- People who make their own parking spaces on the end of a row or in a traffic lane, instead of parking another 100 feet away in perfectly good weather.

- Failure to wait 2 seconds and hold a door for someone.

- People riding up or down an escalator with their friends, and then just coming to a dead stop after getting off the escalator to talk about whatever they need to talk about; apparently oblivious to the fact they are blocking the only possible route for the people behind them.

- Many more.

While many of these could trace back to being in a hurry, as your thread title might suggest, I really think it comes down to a basic lack of common courtesy. All from being completely self-centered and apparently thinking they are more important than anybody else. And that is sad.

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  1. This city is more yankees than southerners, so that statement doesn't suprise me.

  2. Go and live in a city that is not as large as Charlotte and you'll see the hospitality is quite alive and well.

  3. Someone else nailed it- people here are just not used to driving around pedestrians. I experience this on a daily basis while I walk around Uptown. you can easily tell who is used to driving there and who is not by their driving habits.

Its comments like that that separate you from "people down here" and probably why you keep "hearing things" from "us."

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Buddy, you keep proving my point. Its not "you" versus "us." You moved here, therefore "you" are one of "us." Your attitude towards everyone else is pretty evident based on your comments above. If I moved to the north people would assume based on my accent that I am some uneducated hick (at least, thats what my yankee friends tell me).

I am not sure what to think about the pace of life in the North. Its well stereotyped that its faster up there. I don't know if its a sociological thing or not. I have to wonder what Charleston was like around 200 years ago, when it was one of the largest cities in the nation. Was it all hustle and bustle? It certainly doesn't have that effect today, at least not to the degree of its contemporary sister cities like Boston and Philadelphia.

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Buddy, you keep proving my point. Its not "you" versus "us." You moved here, therefore "you" are one of "us." Your attitude towards everyone else is pretty evident based on your comments above. If I moved to the north people would assume based on my accent that I am some uneducated hick (at least, thats what my yankee friends tell me).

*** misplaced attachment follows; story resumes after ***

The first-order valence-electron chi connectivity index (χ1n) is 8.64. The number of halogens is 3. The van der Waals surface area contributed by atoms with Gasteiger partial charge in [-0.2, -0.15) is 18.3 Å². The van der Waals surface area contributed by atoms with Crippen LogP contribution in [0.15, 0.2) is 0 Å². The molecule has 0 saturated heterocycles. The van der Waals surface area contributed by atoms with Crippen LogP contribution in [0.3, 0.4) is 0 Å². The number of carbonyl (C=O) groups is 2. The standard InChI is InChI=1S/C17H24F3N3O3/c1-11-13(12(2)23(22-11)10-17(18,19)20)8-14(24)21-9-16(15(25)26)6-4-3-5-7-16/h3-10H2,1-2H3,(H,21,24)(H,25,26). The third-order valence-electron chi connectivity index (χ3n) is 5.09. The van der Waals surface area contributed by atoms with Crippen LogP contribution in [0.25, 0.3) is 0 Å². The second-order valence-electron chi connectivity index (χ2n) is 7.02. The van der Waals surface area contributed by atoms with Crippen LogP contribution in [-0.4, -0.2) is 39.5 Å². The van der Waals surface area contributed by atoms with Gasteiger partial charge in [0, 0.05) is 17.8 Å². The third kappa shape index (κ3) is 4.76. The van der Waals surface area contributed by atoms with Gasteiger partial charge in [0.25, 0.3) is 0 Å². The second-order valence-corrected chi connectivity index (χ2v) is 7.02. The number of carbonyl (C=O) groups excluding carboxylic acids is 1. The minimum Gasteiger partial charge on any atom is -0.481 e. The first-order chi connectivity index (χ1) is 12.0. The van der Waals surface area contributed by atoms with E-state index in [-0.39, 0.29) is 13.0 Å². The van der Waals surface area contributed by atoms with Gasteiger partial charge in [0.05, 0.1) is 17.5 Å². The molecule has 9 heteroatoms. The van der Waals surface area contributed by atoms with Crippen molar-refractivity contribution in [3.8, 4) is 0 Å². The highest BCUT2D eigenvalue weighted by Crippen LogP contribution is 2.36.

I am not sure what to think about the pace of life in the North. Its well stereotyped that its faster up there. I don't know if its a sociological thing or not. I have to wonder what Charleston was like around 200 years ago, when it was one of the largest cities in the nation. Was it all hustle and bustle? It certainly doesn't have that effect today, at least not to the degree of its contemporary sister cities like Boston and Philadelphia.

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To stay on topic, yes the pace has picked up in Charlotte because we are getting larger. This is urbanplanet, not podunkplanet. We all want to see Charlotte urbanize and grow, but that comes with a price and in this case it happens to be a faster paced lifestyle. I think it has nothing to with Northerners, but the fact that we are becoming larger and there are just more people here. People like to confuse it with Northerners because the Northeast has a lot of larger cities compared to other regions of this country and overall has a faster paced lifestyle.

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While a growing city does have its stretch marks here and there, I feel that large cities don't always reflect that stereotype. If you go to cities like Dallas, Houston, New Orleans, Fort Worth, and maybe Tampa, the cities have a much more laid-back, slower pace. Yes, they have traffic. Yes, they have a faster pace than Mount Pleasant, NC; but they certainly reflect the "southern hospitality" still by comparison to cities like Atlanta, NYC, LA, and Chicago. These southern cities have northerners, westerners, Asians, Hispanics, Europeans, etc (it doesn't matter,) and their city's pace has remained more or less the same. To give a horrible analogy: you can introduce a few rabbits into a cage full of turtles. At first they'll keep at their own pace, but it seems that they will eventually adapt to the pace of their surroundings after awhile. Thus, people who are "fast-paced" will eventually adapt to their new home's pace. However, in Charlotte's case, it grew very quickly in a very short period of time. Thus, this gradual change in people's paces was less effected as more people came in that were used to this faster pace as well and Charlotte eventually molded itself into a more fast-paced city. At least that is my interpretation for why Charlotte has become this way compared to how it used to be back when I moved here 14 years ago.